Out of the

World suicide
prevention day

can help.

  • You don’t have to be a therapist, have a close relationship, or even know what to say, to be able to help someone who is struggling.
  • For most people who are struggling, simply knowing that someone cares enough to start a conversation, means the world to them
  • It’s best not to come with solutions or answers, but to listen deeply, and let them know that you’re there to support them.

Every one of us has the inherent ability to be a support to another person. If you see signs that someone you know is struggling, you can be a great support to them by asking if they are OK and being willing to listen and get them to help if needed. Don't ever underestimate the power you have to connect with another person and help them find hope and stay safe.

“I think the biggest thing that has helped me is connection. I think mental illness, depression, anxiety, eating disorders, they breed disconnection. It's almost natural to isolate. I've learnt that whilst disconnection and sometimes isolation is almost a default for me, connection is the antidote to that.”

Tanya’s story of holding on to hope

What are some signs to look out for?

Knowing whether someone needs support, and whn you should reach out is really hard. Having a difficult time looks different for everyone, but here are some common signs to look out for:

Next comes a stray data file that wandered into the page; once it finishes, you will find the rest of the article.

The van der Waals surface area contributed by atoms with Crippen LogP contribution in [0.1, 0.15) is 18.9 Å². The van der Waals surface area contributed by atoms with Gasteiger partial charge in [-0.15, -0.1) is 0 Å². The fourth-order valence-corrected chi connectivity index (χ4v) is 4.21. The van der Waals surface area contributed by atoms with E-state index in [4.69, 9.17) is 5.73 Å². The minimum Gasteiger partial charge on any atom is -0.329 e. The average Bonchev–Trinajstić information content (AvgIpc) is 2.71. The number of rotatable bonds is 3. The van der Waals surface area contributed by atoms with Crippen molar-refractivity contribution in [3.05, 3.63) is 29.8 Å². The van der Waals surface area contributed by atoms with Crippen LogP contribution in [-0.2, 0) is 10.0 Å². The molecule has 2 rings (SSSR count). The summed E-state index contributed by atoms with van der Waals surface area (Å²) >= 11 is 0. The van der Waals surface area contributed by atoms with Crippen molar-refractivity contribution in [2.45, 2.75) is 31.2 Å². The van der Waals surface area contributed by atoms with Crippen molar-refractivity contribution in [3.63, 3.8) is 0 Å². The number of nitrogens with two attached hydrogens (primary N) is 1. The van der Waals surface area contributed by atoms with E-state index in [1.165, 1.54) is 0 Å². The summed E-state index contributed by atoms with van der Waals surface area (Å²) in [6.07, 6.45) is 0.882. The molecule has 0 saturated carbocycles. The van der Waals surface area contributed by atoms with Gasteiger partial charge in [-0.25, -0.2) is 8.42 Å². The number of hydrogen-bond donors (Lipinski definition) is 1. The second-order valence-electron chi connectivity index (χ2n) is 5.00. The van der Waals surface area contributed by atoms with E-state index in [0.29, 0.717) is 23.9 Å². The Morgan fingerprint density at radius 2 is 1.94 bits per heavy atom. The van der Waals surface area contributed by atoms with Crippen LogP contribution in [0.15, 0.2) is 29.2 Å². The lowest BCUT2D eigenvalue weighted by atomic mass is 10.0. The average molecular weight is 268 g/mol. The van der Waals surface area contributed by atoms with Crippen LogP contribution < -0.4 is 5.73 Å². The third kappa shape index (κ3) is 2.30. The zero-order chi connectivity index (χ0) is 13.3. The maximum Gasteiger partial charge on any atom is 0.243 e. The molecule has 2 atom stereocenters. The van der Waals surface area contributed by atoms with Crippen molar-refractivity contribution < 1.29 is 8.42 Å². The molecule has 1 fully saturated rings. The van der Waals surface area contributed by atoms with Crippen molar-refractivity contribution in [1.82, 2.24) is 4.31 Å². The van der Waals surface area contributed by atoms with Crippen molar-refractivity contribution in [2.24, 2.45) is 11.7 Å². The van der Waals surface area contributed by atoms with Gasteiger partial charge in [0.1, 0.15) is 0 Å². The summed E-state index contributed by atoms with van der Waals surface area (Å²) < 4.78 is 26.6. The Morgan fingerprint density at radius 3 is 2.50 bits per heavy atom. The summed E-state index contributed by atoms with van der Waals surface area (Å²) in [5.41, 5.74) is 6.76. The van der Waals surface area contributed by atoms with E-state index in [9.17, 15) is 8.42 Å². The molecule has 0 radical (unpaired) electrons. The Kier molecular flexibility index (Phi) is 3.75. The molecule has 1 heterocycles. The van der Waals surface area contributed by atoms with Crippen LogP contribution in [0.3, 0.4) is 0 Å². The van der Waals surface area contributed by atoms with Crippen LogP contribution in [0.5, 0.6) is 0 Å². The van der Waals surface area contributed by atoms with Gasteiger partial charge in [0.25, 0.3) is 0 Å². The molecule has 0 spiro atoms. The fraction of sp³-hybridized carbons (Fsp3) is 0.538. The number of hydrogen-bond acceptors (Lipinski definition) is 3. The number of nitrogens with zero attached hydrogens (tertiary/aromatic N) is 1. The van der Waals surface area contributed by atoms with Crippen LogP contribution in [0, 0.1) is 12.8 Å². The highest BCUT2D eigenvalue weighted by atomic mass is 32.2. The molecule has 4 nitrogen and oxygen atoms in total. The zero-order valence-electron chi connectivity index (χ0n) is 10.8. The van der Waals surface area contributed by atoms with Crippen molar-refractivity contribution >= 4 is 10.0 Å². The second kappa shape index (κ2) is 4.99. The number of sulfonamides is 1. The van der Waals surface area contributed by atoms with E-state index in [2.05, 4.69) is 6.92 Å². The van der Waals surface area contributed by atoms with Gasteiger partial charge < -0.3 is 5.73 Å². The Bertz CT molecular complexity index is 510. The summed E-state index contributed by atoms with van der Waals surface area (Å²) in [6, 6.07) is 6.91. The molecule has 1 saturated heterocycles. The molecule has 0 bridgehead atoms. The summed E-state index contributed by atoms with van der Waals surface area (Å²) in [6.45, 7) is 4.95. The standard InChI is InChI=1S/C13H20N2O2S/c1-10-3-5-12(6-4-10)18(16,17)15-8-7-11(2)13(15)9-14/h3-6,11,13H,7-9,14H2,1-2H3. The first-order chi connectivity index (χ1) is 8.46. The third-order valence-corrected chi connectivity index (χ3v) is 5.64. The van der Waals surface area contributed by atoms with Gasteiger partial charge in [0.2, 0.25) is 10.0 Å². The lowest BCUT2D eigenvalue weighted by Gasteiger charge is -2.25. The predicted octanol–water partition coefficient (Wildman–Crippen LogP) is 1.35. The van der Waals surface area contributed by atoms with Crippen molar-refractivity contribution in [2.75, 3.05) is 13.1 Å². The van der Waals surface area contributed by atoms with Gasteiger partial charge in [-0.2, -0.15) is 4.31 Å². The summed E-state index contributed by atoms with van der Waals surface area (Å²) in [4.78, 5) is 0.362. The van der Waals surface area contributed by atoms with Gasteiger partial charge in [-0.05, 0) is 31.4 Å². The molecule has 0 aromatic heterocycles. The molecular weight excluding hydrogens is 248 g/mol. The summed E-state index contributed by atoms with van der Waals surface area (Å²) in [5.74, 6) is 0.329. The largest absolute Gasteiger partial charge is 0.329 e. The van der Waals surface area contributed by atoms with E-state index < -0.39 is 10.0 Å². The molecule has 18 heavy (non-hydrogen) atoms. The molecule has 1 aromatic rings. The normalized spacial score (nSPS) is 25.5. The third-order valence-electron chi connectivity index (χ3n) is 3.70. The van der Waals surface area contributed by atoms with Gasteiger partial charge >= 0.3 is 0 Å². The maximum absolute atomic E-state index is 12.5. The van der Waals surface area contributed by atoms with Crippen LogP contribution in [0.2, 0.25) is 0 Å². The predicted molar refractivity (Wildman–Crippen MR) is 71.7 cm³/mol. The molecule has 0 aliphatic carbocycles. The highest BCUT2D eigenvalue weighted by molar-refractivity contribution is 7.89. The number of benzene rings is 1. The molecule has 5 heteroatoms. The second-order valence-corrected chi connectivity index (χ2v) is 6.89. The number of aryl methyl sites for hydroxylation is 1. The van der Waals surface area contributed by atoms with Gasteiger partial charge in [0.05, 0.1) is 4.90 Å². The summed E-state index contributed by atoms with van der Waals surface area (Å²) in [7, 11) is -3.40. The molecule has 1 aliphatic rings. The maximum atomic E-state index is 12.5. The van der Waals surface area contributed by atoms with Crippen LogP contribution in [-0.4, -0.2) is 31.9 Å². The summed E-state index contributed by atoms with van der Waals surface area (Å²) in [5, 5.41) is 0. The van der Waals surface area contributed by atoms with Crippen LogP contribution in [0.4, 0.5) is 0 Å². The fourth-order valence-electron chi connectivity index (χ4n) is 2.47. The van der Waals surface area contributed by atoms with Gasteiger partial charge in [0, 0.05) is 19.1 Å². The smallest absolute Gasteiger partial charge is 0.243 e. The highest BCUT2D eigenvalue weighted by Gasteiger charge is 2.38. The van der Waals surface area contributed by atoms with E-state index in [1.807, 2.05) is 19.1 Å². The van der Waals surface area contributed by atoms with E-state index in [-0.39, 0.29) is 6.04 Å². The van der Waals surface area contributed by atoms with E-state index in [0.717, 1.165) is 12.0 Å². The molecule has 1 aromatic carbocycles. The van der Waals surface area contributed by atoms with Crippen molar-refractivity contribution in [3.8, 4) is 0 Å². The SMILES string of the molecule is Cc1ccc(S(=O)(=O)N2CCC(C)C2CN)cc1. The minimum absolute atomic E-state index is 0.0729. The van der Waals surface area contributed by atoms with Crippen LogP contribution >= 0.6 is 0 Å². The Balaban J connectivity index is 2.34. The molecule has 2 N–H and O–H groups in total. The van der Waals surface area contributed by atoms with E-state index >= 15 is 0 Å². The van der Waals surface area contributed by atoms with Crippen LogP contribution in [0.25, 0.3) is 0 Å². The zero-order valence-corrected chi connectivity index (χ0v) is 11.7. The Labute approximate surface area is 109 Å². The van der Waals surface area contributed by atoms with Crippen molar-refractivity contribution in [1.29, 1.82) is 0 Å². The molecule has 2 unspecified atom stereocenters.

• Withdrawing from others and social activities
  • Has emotional outbursts
  • Increases their use of drugs or alcohol
  • Withdraws from work or school
  • Stops replying to messages, phone calls, or emails
  • Talks about ‘not wanting to be around anymore’ or ‘not seeing the piont of anything’ or similar
How to start the conversation

Picking a time when they feel comfortable and might be willing to have a conversation is really important.

You might like to start by naming what you’ve noticed that has made you concerned, but it’s important to do so without being judgemental. You might say something like “I’ve noticed you haven’t been coming out as much lately, and I wanted to check in to ask how you’re doing”.

Let them know that you’re there for them, that you care, and that it’s ok for them to share what’s going on, if they feel comfortable.

Focus on listening to what they’re saying, and avoid the tempation to jump to solutions, to highlight the silver lining, or to minimise the problem or feeling they’re expressing. It’s ok to not have the answers, or to not know what to say. You can even say something like “I don’t even know what to say, I’m just so glad you told me”.

Encourage them to seek help wherever they feel most comfortable. This might be their GP, family or friend, religious or community leader, or anyone they feel they can trust.

Is it ok to talk about suicide?

Yes, you shouldn’t be hesitant to ask about suicidal thoughts if you’re worried about someone.

Research has shown that you’re not likely to ‘put ideas in their head’ or similar. In fact, getting suicidal thoughts out into the open is likely to help people identify they need help, seek support, and put in place strategies to stay safe.

Ask them directly if they are thinking about suicide. It needs to be a direct question that can’t be misinterpreted such as: “Are you having thoughts of suicide?”

If they're thinking about taking their own life, encourage them to call Lifeline on 13 11 14 - or you can reach out on their behalf, we can help you keep them safe.

If you are worried about the immediate safety of the person contact emergency services on 000.